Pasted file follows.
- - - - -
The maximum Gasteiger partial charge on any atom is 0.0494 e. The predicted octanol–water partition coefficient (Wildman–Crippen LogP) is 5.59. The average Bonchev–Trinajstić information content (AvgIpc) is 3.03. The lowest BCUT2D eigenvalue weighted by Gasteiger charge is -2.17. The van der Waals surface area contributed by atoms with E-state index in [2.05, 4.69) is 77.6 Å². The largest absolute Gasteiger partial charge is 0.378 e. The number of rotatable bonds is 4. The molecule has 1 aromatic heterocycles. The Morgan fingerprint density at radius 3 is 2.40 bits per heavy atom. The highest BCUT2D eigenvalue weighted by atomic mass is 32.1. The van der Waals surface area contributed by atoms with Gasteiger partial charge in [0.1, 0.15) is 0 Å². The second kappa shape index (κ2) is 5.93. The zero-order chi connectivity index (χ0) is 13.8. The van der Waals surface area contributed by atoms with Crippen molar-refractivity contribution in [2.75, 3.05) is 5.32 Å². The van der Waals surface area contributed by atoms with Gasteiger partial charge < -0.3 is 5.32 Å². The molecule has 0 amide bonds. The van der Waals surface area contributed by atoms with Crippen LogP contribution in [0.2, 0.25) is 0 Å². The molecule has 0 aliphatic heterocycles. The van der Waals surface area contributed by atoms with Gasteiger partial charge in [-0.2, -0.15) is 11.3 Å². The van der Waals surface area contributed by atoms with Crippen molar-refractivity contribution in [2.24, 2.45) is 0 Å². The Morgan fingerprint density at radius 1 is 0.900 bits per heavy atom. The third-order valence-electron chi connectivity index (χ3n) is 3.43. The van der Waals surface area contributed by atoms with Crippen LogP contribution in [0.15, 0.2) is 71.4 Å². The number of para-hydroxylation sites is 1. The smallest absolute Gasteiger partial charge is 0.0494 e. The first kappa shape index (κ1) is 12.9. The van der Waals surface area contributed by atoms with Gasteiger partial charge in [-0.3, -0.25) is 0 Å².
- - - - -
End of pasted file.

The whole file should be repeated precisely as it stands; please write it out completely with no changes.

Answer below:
The maximum Gasteiger partial charge on any atom is 0.0494 e. The predicted octanol–water partition coefficient (Wildman–Crippen LogP) is 5.59. The average Bonchev–Trinajstić information content (AvgIpc) is 3.03. The lowest BCUT2D eigenvalue weighted by Gasteiger charge is -2.17. The van der Waals surface area contributed by atoms with E-state index in [2.05, 4.69) is 77.6 Å². The largest absolute Gasteiger partial charge is 0.378 e. The number of rotatable bonds is 4. The molecule has 1 aromatic heterocycles. The Morgan fingerprint density at radius 3 is 2.40 bits per heavy atom. The highest BCUT2D eigenvalue weighted by atomic mass is 32.1. The van der Waals surface area contributed by atoms with Gasteiger partial charge in [0.1, 0.15) is 0 Å². The second kappa shape index (κ2) is 5.93. The zero-order chi connectivity index (χ0) is 13.8. The van der Waals surface area contributed by atoms with Crippen molar-refractivity contribution in [2.75, 3.05) is 5.32 Å². The van der Waals surface area contributed by atoms with Gasteiger partial charge < -0.3 is 5.32 Å². The molecule has 0 amide bonds. The van der Waals surface area contributed by atoms with Crippen LogP contribution in [0.2, 0.25) is 0 Å². The molecule has 0 aliphatic heterocycles. The van der Waals surface area contributed by atoms with Gasteiger partial charge in [-0.2, -0.15) is 11.3 Å². The van der Waals surface area contributed by atoms with Crippen molar-refractivity contribution in [2.24, 2.45) is 0 Å². The Morgan fingerprint density at radius 1 is 0.900 bits per heavy atom. The third-order valence-electron chi connectivity index (χ3n) is 3.43. The van der Waals surface area contributed by atoms with Crippen LogP contribution in [0.15, 0.2) is 71.4 Å². The number of para-hydroxylation sites is 1. The smallest absolute Gasteiger partial charge is 0.0494 e. The first kappa shape index (κ1) is 12.9. The van der Waals surface area contributed by atoms with Gasteiger partial charge in [-0.3, -0.25) is 0 Å².